- In a world where, in many cases, interest rates are below inflation, finding sustainable sources of income is proving ever more challenging
- Currently, less than 20% of the outstanding debt on the market exceeds a yield of 4%; an unthinkable scenario only a few years ago
- In order to make informed decisions about income-oriented strategies, it proves import to understand the key characteristics and risks of these different asset classes
On looking back at the asset management industry, the past few years have seen significant changes in the investment landscape. One that is affecting most investors is the levels of yield of their investments. In a world where, in many cases, interest rates are below inflation, finding sustainable sources of income is proving ever more challenging. Fixed income, the traditional source of income, has been hit particularly hard by easy monetary policies. Currently, less than 20% of the outstanding debt on the market exceeds a yield of 4%; an unthinkable scenario only a few years ago.
In such an environment, investors should look to have a more holistic approach to income generation, diversifying the sources of yield and reaching across non-traditional asset classes to achieve their income goals. For example, within the fixed income asset class, investors can diversify their holdings to incorporate sectors such as high yield corporate bonds and emerging market debt that still offer attractive yields
For those who have access to physical assets, some alternative investments carry attractive income opportunities, such as real estate or infrastructure funds due to the low correlation to the market that they offer.
However, for a successful diversified income portfolio, yield levels should not be the sole factor in defining one’s allocation. Income growth is crucial to ensure targets are reached and income growth outpaces inflation. Dividend paying companies can often play this role.
“By investing in stable companies with records of paying and growing dividends, there is a higher probability that your income portfolio can keep pace with the rising cost of living […]. In this asset class, we prefer Europe over any other developed market” highlights BlackRock.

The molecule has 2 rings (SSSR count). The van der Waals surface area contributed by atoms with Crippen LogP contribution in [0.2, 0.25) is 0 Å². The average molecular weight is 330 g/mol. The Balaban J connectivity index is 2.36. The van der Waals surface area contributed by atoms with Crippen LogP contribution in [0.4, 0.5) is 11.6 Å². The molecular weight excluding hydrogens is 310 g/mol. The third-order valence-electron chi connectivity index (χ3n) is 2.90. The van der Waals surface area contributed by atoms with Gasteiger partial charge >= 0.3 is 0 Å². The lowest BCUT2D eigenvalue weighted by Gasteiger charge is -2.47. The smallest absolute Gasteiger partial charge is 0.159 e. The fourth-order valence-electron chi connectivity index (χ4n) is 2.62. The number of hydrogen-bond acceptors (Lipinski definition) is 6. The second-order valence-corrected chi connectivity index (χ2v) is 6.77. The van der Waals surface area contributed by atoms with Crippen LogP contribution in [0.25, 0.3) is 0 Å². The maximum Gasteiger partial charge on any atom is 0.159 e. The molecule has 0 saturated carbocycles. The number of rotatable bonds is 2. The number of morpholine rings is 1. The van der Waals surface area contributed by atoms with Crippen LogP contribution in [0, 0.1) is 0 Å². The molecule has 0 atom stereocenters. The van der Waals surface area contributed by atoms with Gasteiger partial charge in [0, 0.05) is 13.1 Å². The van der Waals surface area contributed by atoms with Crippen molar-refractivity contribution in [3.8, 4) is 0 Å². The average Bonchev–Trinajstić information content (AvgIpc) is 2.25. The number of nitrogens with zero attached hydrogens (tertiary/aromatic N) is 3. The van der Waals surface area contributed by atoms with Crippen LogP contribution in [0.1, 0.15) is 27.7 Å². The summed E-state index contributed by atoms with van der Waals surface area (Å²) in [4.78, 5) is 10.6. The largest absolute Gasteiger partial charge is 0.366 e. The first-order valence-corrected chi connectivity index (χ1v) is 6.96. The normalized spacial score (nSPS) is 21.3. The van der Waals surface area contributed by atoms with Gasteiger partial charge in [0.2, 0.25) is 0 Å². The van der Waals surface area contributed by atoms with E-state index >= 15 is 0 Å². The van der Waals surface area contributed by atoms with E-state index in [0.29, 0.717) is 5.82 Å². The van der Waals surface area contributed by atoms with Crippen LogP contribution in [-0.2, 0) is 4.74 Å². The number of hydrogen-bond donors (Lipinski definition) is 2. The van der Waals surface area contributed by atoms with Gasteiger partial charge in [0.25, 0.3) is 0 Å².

With interest rates near record lows, investors have been looking for opportunities in these new areas. But navigating through the current environment has become more challenging. In order to make informed decisions about income-oriented strategies, it proves import to understand the key characteristics and risks of these different asset classes.
Many investors reaching for higher yields have increased the risk profile of their portfolios and are often unaware that they are doing so. This is where diversification can play a crucial role in ensuring that a portfolio is not over-exposed to a particular type of risk. It is also important to be aware of new risks that need to be considered such as issuer risk for credit exposures, foreign exchange, liquidity risk and equity volatility.
According to BlackRock “Striking a balance between what investment outcome needs to be achieved and the acceptable risk level to achieve it, is arguably the single most important principle in building an income portfolio.”
This material is for educational purposes only and does not constitute investment advice nor an offer or solicitation to sell or a solicitation of an offer to buy any shares of any Fund (nor shall any such shares be offered or sold to any person) in any jurisdiction in which an offer, solicitation, purchase or sale would be unlawful under the securities law of that jurisdiction. If any funds are mentioned or inferred to in this material, it is possible that some or all of the funds have not been registered with the securities regulator in any Latin American country and thus might not be publicly offered within any such country. The securities regulators of such countries have not confirmed the accuracy of any information contained herein.